The second shoe to drop was Steve Jobs and Apple. In a music industry understandably panicked by Napster’s insidious peer-to-peer pilfering, Jobs promised to be its savior. His solution was $.99 downloads of course. Remember those? Apple essentially stripped out singles from albums to give consumers – those who agreed to pay, at least – precisely what they wanted. Usually, that was one hit song from an album of 12. Apple profited handsomely of course, “inventing” its now notorious near one-third (1/3) share of every dollar that still define the content rules of the game (which is at the core of Epic Games’ epic lawsuit against Apple).

The iPod, enabled by and coupled with Apple’s 30% “tax,” transformed the company into the $2.3 Trillion juggernaut we see today. The New York Times recently called Apple’s fees its “primary driver of growth.” Jobs’ sleight of hand essentially shifted billions of dollars away from the artists and creators and into Apple’s pockets. And with that 1-2 punch, Napster and Apple laid the foundation for today’s industry streaming economics, despite the fact that Jobs never believed streaming would amount to anything. He notoriously said this in 2003, demonstrating that he too is fallible: “The subscription model of buying music is bankrupt” and couldn’t even be saved “by the Second Coming.” He simply couldn’t conceive that consumers would jettison song “ownership” via downloads for what he called song “rental” via streaming.

Spotify Q4 2022 Users and Subscribers

In that context, Spotify launched at a price point arguably necessary to compete against the Apple core – $9.99 per month. Fast forward to today after faster broadband and processing power fueled realization of streaming’s power and potential – we have Spotify on the music side, and Netflix on the video side. Netflix doesn’t share Spotify’s variable cost structure, but it too faces similar structural challenges to its model. Undoubtedly both leading players would like to change their fundamental economics, and Spotify tried at one point. In 2014 it raised its monthly subscription from $10 to $13 to cover Apple’s 30% toll. But Apple later launched Apple Music at a conniving and predatory $10 and Spotify retreated. Perhaps not so shocking then that Spotify’s price point in the U.S. is the same today as it was when it launched in July 2011.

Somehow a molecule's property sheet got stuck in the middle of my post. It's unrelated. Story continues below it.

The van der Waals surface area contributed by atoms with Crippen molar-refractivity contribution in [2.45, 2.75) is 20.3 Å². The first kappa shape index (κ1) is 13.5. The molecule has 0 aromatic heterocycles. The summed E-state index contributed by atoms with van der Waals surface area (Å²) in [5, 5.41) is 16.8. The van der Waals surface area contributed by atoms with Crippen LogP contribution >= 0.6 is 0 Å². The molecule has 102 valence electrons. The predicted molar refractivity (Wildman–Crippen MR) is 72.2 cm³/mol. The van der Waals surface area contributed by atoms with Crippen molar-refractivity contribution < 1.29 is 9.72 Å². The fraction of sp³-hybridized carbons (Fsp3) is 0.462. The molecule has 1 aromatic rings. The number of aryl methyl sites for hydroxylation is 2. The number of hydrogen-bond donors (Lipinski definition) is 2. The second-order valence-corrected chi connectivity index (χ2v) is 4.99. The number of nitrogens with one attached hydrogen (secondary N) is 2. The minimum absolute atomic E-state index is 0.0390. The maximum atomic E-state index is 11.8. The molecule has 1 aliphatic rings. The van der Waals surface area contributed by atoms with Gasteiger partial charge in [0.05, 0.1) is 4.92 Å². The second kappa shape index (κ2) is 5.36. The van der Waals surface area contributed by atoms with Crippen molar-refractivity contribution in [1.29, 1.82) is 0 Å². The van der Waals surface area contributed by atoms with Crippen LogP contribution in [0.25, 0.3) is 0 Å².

Consumers seem to be the only winners here. We can all now enjoy the entire world of music – over 100 billion songs – anytime, anywhere and on any device. All of this power ad-free for $9.99/month. Think about that. Unlimited listening to over 100 billion songs for just a bit less than one Starbucks coffee. It’s an incredible bargain and unmistakable value proposition. The amount pales to the joy we feel – and the blood, sweat, tears and creativity (not to mention livelihoods) of the artists behind it all.